Mr. Jefferson’s “perfect peace” by Monica Williams-Murphy, MD

Sunday, 24 Aug 2014 06:20

About Dr. Monica Williams-Murphy (120 Posts)

Dr. Monica Williams-Murphy is a Board Certified Emergency Medicine Physician, who practices in one of the largest emergency departments in the United States at Huntsville Hospital. Through her writing and speaking, she is devoted to transforming the end of life into a time of peace, closure and healing. Media Page

Most of the time I feel as though I am “running in quicksand” attempting to bring patients to a place of grace and dignity in dying. On occasion, there is someone who jerks me out of my quicksand and plants me squarely on stable shore and then proceeds to show me what grace and dignity in the face of death really look and feel like.

Please meet Mr. Jefferson.

Mr. Jefferson had long, lacy eyelashes and puppy dog eyes. His smile was a mile wide. When I came into his room, he spoke first, welcoming me. I knew of course that this would be a unique experience…

“Hi Doctor Murphy, the nurse told me all about you!” he smiled.

“Well,” I quipped, “it’s either all lies or a paid endorsement” and I reached out to shake his hand.

He reached out and gave me his wrist-nub. There was no hand. I shook it without pause (emergency medicine prepares you to react normally in abnormal circumstances).

Continuing to attempt a “normal” patient encounter, I asked: “So what brings you in today?”

“Well this for one,” he pulled back the covers to reveal his swollen, tense abdomen. He had the appearance of having swallowed a couple of basketballs and the veins of his belly were bright and distinct, criss-crossing like a google-map of winding highways.

“Oh, yes, I see,” raising my eyebrows a bit while noting in his chart that he has required paracenteses recently.

Before I could begin to question the reasons for his girth, he continued on, “And I need to see the hospice people.”

“You do?” I asked, rather shocked. I was no longer able to “act normal.”

“Yes, ma’am,” Mr. Jefferson replied. Then he said, “Doctor maybe you should sit down.”

I sat.

Mr. Jefferson proceeded to tell me his life story in a brief and touching vignette. He had married his high school sweetheart. They had a marvelous life together until he began to suffer the ravages of poorly controlled diabetes. Two legs lost and one hand amputation later he could no longer take her dancing. Then his kidneys and liver failed. Now he was on dialysis 3 times a week and had needles stuck into his belly on a regular basis to relieve his suffering. “But now, I’m done. I’m ready to ‘go home’ and I need hospice to help my sweet wife to get ready for me dying,” he said as he reached out his wrist-nub to pat my hand.

I responded just like any highly, trained professional would…I burst into tears.

He responded gently to me. “Oh no, really…don’t cry for me doctor. You see, I’m ok with this. I’m even looking forward to it, because when I get to heaven I’m going to do a Christian dance. I will have my hand back and I’ll be able to move my legs. Then, I am going to practice dancing till my wife comes to join me.”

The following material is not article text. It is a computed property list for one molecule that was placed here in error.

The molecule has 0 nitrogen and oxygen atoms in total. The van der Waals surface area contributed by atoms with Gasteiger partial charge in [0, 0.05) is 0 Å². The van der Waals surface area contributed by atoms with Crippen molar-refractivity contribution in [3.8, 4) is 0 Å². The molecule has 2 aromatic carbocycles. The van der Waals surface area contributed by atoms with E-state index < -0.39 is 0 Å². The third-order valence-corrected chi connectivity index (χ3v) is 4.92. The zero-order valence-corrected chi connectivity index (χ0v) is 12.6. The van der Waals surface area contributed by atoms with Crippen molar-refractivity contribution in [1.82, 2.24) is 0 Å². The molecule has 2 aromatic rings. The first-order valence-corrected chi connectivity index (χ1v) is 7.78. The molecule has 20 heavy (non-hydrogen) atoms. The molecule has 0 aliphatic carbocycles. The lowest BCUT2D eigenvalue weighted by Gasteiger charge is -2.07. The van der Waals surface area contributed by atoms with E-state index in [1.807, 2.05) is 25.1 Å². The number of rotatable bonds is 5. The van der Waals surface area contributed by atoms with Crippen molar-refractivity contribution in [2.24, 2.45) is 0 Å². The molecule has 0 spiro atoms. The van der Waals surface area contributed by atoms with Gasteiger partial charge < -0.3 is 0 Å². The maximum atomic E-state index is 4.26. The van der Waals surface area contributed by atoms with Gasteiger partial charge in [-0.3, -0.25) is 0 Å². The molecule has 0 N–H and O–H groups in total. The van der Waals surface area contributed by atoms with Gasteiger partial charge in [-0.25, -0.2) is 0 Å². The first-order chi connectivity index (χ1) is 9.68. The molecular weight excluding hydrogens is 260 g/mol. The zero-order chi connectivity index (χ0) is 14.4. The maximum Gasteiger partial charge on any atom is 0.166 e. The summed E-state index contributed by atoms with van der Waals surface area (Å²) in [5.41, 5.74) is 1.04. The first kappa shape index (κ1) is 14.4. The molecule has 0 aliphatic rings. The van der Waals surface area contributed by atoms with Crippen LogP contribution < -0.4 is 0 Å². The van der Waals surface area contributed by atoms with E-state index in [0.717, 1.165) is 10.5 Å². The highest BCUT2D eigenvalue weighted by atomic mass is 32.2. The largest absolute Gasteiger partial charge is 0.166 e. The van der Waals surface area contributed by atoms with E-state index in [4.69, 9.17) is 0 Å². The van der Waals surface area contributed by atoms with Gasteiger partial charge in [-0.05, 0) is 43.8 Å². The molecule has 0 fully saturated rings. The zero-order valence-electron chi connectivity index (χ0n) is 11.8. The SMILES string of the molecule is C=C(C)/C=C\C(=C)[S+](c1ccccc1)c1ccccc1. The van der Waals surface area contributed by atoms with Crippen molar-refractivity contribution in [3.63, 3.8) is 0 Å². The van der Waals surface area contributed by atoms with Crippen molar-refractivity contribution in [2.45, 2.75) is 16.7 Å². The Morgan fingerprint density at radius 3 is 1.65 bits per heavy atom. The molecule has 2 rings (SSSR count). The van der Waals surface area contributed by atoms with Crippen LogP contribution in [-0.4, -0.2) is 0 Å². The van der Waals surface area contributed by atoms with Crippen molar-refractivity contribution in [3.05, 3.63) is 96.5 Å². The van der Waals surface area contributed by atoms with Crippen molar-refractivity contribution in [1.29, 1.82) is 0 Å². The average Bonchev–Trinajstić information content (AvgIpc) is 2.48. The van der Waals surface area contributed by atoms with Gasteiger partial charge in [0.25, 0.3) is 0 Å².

I think I cried a little harder.

I attempted to straighten myself up but could not, so I reached out to hold his wrist-nub and apologized. “Mr. Jefferson, I am so sorry that I’m crying but I have never met anyone like you. You see, I spend a lot of time talking to people about how to make dying peaceful, but you…”

“You don’t worry about me, doctor, I have perfect peace. Perfect peace.”

I was speechless.

Finally, I got myself together and we made a plan to draw more fluid off his belly and to call in the hospice nurse for intake evaluation.

As I turned to leave, I thanked him for giving me the honor of taking care of him. And then I said, “Mr. Jefferson, I will always remember you.”

Smiling, he said, “I will always remember you too.”


As always names and some details have been changed to protect the privacy of patients. Date of publication has no relevance to the date of the patient encounter.

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"It's OK to Die" is a ground-breaking book filled with graphic stories straight out of the Emergency Room illustrating how most Americans are completely unprepared for death and dying. In response, the authors have created a unique and comprehensive guide urging EVERYONE to prepare in advance, to assure their own peace and to prevent the suffering of their loved ones.
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4 thoughts on “Mr. Jefferson’s “perfect peace” by Monica Williams-Murphy, MD

  1. stephanie amis

    Reading this brought me to tears also. Great read! Some patients are perfectly aware and ready and the family needs support while other patients are in a deep river of denial and they family is the one who is aware. Both still need care and comfort and support Hospice so wonderfully provides.
    Thanks again for the blog posts. You are doing great things for this area of medicine.
    Stephanie A.

  2. Rea

    Wholeness will return someday. So it is written. Helen Keller will see and Mr. Jefferson will dance. Peace. Healing.

    Beautifully said. So worth remembering!

  3. Pingback: Mr. Jefferson’s ‘perfect peace’ by Monica Williams-Murphy, MD | It’s OK to Die | Loss, Grief, Transitions and Relationship Support

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